BAMAKO, Mali (AP) — Malian president-elect Ibrahim Boubacar Keita vowed Wednesday to focus on national reconciliation once he takes office next month in this country wracked by a rebellion, a coup and an Islamic insurgency.
Keita won Mali’s Aug. 11 presidential runoff with 77.6 percent of the vote. Many voters said they thought he was best equipped from an initial field of 28 candidates to reunify the nation after more than a year of turmoil.
Keita says his top priority will be to “gather together all Malians around the ideals of peace and tolerance.”
“I will be the president of national reconciliation,” he told journalists Wednesday.
A rebellion by ethnic Tuaregs in northern Mali in early 2012 followed by an Islamic insurgency in the same region has left lingering tensions that pose one of Keita’s greatest challenges.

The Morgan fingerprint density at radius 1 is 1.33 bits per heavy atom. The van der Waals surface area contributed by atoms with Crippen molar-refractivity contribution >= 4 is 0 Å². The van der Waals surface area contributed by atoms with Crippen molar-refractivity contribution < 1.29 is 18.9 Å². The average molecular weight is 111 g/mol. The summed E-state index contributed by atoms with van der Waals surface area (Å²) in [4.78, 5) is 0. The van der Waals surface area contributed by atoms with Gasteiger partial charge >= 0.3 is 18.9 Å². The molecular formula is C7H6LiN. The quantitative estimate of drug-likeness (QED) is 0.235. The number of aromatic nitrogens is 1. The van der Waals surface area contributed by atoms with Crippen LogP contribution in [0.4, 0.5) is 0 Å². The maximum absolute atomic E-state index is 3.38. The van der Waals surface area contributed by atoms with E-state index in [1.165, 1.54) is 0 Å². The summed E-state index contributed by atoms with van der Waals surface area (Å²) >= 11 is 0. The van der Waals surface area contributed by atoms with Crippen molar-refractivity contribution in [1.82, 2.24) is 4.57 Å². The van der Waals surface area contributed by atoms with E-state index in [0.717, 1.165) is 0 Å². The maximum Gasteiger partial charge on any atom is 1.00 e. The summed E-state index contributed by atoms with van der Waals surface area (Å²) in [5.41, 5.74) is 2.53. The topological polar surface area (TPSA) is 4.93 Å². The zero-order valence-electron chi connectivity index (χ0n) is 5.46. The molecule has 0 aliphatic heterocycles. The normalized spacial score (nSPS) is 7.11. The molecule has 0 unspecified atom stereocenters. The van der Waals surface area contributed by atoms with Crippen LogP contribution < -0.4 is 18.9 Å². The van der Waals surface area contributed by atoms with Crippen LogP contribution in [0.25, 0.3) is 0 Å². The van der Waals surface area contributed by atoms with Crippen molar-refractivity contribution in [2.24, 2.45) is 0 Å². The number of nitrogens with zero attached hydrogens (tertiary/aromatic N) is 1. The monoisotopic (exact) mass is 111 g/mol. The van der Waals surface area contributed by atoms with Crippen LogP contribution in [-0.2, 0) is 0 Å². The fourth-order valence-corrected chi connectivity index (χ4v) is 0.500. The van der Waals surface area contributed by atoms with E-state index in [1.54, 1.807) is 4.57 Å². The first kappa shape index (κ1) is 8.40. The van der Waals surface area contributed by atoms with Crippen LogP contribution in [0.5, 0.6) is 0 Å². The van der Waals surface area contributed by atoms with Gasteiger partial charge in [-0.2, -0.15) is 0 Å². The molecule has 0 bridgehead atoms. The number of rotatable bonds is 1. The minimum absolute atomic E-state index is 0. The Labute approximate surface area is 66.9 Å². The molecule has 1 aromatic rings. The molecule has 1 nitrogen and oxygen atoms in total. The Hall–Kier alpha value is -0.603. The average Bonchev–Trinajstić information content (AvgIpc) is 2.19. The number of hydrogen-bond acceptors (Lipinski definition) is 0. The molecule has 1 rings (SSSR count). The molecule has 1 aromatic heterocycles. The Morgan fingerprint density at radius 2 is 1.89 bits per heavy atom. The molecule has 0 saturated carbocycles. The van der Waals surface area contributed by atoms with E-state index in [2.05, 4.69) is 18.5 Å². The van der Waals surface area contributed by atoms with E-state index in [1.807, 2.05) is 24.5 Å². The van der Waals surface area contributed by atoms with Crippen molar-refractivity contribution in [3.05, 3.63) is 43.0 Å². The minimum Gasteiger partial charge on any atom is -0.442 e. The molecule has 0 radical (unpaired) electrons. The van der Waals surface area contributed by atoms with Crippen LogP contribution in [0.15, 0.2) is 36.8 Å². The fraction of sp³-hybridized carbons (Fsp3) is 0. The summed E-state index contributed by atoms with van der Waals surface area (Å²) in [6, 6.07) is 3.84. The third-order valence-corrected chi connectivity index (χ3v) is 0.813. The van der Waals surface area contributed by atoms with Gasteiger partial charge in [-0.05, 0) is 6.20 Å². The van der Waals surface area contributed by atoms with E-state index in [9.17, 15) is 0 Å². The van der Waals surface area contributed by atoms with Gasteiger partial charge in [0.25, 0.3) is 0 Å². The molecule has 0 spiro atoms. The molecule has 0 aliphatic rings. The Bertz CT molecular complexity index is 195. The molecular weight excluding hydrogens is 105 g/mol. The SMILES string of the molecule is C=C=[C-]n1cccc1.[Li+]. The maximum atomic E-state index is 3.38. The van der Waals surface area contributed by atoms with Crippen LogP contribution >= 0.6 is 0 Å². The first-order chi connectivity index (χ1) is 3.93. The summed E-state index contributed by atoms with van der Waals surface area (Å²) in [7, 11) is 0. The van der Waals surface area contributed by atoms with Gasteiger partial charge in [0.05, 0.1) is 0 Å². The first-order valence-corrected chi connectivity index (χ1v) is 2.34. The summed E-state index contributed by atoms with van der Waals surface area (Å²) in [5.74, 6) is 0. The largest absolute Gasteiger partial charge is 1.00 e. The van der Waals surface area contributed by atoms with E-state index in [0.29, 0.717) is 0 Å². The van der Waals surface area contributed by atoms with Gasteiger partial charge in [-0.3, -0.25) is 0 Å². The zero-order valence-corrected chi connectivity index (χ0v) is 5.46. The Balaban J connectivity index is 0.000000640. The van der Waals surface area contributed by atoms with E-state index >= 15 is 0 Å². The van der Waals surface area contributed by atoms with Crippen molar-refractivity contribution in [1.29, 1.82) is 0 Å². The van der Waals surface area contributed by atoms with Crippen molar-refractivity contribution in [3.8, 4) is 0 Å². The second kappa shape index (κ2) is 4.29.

Deadly reprisal attacks have targeted those accused of having aided rebels and jihadists, and the town of Kidal remains deeply opposed to the Malian military presence there. The secular Tuareg rebels who are based in Kidal already have agreed to start talks with the Malian government 60 days after Keita’s administration is in place.
Many Malians in the south, though, remain opposed to negotiating with the rebels. The soldiers who overthrew the president in a March 2012 coup had blamed the ousted government for badly handling the Tuareg rebellion. That coup unraveled decades of democracy in Mali and created a vacuum in which the radical jihadists overtook the major towns of the north until a French-led military operation was launched in January.
Mali’s presidential election will restore a democratically chosen leader to the country’s helm, helping to unlock some $4 billion in promised aid from international donors who made those funds contingent on a legitimate government being in place.